W-S are often overlooked for promotions, thanks to getting labelled as “not managerial or leadership” type. Being the weakest in the power pyramid, these people often take up the most difficult and challenging tasks—and also get blamed first when things go wrong.

Overall, W-S form the backbone of an organisation. (When they apply for leave, everyone worries about “Who will do the work?”)

Finally, on the backs of W-S crowd, the people in the second basket (S-W) thrive.

S-W (Smart but no work)

S-W characters are incompetent and care a damn about actual work or team’s or organisational interests, and simply stay clear of any direct responsibilities. While personally not doing solid work, they relentlessly and ruthlessly delegate, and use the characters in the first basket (W-S) to get the things done. And when it comes to credit, they don’t mind gobbling it all.

But S-W have one great strength, which enables them to sail smoothly: Smartness. They are master communicators and manipulators, and their body language is forceful. Projecting high self-confidence outside (even if they suffer from deep insecurities inside), they always give an impression of being a “driver” or “leader”.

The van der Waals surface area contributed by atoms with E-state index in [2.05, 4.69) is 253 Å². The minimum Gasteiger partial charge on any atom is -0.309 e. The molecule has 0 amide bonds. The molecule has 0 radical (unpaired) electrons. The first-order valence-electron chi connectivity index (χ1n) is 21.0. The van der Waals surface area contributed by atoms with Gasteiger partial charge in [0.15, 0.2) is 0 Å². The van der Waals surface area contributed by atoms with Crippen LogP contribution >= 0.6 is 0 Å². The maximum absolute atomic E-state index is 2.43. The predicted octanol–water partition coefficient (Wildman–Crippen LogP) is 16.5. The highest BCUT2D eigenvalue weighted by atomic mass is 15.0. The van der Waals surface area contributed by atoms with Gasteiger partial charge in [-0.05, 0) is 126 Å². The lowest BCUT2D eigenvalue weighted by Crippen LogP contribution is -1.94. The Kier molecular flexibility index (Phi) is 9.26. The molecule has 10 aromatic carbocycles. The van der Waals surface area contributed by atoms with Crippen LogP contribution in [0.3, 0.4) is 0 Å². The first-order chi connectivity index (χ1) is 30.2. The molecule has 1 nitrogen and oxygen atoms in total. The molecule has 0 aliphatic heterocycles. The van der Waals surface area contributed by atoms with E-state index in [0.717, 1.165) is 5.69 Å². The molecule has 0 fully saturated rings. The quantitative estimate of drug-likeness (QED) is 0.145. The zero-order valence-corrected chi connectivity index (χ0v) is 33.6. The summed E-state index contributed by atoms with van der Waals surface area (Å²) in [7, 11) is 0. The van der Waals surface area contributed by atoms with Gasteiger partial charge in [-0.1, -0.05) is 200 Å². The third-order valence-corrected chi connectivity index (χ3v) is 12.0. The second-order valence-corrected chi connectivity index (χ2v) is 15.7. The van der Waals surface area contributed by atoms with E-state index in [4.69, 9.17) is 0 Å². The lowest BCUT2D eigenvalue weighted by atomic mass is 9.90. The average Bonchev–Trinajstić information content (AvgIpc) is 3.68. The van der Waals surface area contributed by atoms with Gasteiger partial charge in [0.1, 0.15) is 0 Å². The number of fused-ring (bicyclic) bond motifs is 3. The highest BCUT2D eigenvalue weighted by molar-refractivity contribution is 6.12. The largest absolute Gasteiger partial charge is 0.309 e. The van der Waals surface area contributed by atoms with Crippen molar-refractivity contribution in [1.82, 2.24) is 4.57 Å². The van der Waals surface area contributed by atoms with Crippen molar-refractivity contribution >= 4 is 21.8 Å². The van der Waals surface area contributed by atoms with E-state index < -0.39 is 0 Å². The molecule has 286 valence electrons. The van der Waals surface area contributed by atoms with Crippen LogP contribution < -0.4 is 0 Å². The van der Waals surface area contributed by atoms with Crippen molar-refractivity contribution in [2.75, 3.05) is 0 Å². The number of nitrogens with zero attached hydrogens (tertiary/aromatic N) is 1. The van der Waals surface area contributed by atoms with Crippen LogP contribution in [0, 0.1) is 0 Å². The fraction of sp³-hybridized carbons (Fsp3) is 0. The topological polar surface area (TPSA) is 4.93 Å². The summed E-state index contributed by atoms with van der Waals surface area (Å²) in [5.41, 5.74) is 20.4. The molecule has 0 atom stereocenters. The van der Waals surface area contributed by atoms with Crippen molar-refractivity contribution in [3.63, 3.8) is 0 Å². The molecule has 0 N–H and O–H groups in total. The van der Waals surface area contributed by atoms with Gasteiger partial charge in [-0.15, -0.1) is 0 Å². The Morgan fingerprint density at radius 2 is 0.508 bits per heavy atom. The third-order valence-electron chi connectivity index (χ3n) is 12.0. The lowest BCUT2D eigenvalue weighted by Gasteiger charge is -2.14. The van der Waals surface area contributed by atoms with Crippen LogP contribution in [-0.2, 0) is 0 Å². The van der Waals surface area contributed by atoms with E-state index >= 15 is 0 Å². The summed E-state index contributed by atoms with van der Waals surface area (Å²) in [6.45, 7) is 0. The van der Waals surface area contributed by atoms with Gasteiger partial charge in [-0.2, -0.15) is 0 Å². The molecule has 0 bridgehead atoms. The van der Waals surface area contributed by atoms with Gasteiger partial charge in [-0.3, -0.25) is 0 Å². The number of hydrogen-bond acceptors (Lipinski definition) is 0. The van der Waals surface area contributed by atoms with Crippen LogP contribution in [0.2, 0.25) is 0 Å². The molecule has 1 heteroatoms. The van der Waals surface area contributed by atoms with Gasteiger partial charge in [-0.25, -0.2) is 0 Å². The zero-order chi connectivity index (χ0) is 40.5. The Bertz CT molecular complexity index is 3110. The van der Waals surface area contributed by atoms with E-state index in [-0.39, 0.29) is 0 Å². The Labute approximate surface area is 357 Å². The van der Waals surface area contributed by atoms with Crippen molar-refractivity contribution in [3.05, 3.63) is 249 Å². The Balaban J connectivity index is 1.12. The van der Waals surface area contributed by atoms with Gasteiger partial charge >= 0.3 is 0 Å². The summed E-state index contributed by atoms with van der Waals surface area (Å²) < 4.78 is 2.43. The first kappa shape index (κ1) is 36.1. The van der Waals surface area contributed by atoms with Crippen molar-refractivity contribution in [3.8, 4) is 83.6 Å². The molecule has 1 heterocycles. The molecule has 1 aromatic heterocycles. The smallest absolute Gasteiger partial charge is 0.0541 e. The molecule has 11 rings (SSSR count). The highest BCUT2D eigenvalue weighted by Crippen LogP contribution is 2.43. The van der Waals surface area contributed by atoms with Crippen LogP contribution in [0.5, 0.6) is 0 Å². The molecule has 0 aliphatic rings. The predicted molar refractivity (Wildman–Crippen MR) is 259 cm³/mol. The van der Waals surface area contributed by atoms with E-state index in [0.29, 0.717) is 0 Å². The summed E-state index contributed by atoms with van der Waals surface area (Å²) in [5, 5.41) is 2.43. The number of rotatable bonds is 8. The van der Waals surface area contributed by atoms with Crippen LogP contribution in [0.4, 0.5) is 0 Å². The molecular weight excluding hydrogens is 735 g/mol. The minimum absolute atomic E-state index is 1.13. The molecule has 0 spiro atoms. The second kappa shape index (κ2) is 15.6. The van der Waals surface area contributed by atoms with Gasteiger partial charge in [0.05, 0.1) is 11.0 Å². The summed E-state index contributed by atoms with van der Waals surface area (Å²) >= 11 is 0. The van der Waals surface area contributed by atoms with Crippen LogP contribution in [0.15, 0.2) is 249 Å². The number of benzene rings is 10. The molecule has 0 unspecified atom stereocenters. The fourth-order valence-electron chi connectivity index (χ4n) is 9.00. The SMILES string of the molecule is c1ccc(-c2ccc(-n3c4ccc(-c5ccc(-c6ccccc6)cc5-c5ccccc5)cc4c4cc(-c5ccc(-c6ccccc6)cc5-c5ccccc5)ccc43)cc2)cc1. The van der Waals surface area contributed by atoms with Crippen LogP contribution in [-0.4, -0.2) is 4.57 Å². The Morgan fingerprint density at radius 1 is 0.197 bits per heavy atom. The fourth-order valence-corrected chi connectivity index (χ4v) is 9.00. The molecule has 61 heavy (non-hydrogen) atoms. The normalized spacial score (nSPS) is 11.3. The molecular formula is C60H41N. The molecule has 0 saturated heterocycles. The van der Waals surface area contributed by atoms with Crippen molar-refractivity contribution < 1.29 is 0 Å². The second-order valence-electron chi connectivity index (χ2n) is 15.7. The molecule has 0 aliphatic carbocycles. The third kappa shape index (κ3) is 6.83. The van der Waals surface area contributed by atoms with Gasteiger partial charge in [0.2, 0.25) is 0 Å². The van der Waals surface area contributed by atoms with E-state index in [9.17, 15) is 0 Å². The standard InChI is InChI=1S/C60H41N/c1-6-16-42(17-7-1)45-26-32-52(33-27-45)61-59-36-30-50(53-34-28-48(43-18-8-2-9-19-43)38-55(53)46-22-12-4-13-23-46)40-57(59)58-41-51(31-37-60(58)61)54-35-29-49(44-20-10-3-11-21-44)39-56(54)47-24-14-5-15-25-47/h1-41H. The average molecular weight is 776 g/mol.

S-W are often labelled as “leadership or managerial material” and enjoy steady growth in corporate hierarchy.

W+S (Excellent work & also smart)

Few people are both great at work and smart to the optimum level. Deservedly, they rise to the very top of the corporate hierarchy. If S-W people feel shaky ever, it is in front of W+S characters.

So, which basket Corporate Bullshitters belong to? No guesses here! Obviously, CBs are the highly distilled version of the second basket (S-W) characters. I am sure you’ve come across a few exceptional characters in your career who are incompetent and irresponsible, but by the sheer power of their “talking talent”, they end up becoming bosses of more competent people. How does it happen?

Deception of perception

Ideally, in an organisation anyone not performing and contributing to the hard results should not survive, leave alone thrive. So how do CBs rise?

The answer lies in one word: Perception.